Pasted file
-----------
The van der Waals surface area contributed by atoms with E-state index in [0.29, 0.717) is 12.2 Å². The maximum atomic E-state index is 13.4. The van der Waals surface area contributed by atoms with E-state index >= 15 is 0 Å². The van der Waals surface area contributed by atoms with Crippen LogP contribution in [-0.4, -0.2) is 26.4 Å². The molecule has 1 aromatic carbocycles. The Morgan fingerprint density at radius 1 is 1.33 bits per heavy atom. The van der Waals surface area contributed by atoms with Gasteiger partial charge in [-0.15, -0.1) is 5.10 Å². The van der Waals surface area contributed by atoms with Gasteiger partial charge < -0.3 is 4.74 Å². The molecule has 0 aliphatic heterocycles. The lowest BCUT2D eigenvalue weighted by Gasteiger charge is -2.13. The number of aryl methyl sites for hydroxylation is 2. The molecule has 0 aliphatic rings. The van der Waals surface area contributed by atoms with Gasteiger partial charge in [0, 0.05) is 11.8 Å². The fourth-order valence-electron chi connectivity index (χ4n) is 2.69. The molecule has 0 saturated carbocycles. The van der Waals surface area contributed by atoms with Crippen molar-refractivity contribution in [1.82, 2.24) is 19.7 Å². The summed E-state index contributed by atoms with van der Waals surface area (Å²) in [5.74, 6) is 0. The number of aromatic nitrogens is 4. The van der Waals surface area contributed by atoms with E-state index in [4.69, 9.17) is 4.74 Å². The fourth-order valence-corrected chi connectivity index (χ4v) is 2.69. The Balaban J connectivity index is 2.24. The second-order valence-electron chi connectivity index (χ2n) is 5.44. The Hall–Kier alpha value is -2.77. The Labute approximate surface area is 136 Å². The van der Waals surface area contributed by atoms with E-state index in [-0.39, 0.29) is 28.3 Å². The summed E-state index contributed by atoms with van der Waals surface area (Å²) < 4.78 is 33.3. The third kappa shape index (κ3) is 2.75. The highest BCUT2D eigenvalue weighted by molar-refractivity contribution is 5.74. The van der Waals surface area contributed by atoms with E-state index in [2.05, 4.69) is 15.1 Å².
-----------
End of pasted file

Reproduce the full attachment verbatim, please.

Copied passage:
The van der Waals surface area contributed by atoms with E-state index in [0.29, 0.717) is 12.2 Å². The maximum atomic E-state index is 13.4. The van der Waals surface area contributed by atoms with E-state index >= 15 is 0 Å². The van der Waals surface area contributed by atoms with Crippen LogP contribution in [-0.4, -0.2) is 26.4 Å². The molecule has 1 aromatic carbocycles. The Morgan fingerprint density at radius 1 is 1.33 bits per heavy atom. The van der Waals surface area contributed by atoms with Gasteiger partial charge in [-0.15, -0.1) is 5.10 Å². The van der Waals surface area contributed by atoms with Gasteiger partial charge < -0.3 is 4.74 Å². The molecule has 0 aliphatic heterocycles. The lowest BCUT2D eigenvalue weighted by Gasteiger charge is -2.13. The number of aryl methyl sites for hydroxylation is 2. The molecule has 0 aliphatic rings. The van der Waals surface area contributed by atoms with Gasteiger partial charge in [0, 0.05) is 11.8 Å². The fourth-order valence-electron chi connectivity index (χ4n) is 2.69. The molecule has 0 saturated carbocycles. The van der Waals surface area contributed by atoms with Crippen molar-refractivity contribution in [1.82, 2.24) is 19.7 Å². The summed E-state index contributed by atoms with van der Waals surface area (Å²) in [5.74, 6) is 0. The number of aromatic nitrogens is 4. The van der Waals surface area contributed by atoms with E-state index in [4.69, 9.17) is 4.74 Å². The fourth-order valence-corrected chi connectivity index (χ4v) is 2.69. The Balaban J connectivity index is 2.24. The second-order valence-electron chi connectivity index (χ2n) is 5.44. The Hall–Kier alpha value is -2.77. The Labute approximate surface area is 136 Å². The van der Waals surface area contributed by atoms with E-state index in [-0.39, 0.29) is 28.3 Å². The summed E-state index contributed by atoms with van der Waals surface area (Å²) < 4.78 is 33.3. The third kappa shape index (κ3) is 2.75. The highest BCUT2D eigenvalue weighted by molar-refractivity contribution is 5.74. The van der Waals surface area contributed by atoms with E-state index in [2.05, 4.69) is 15.1 Å².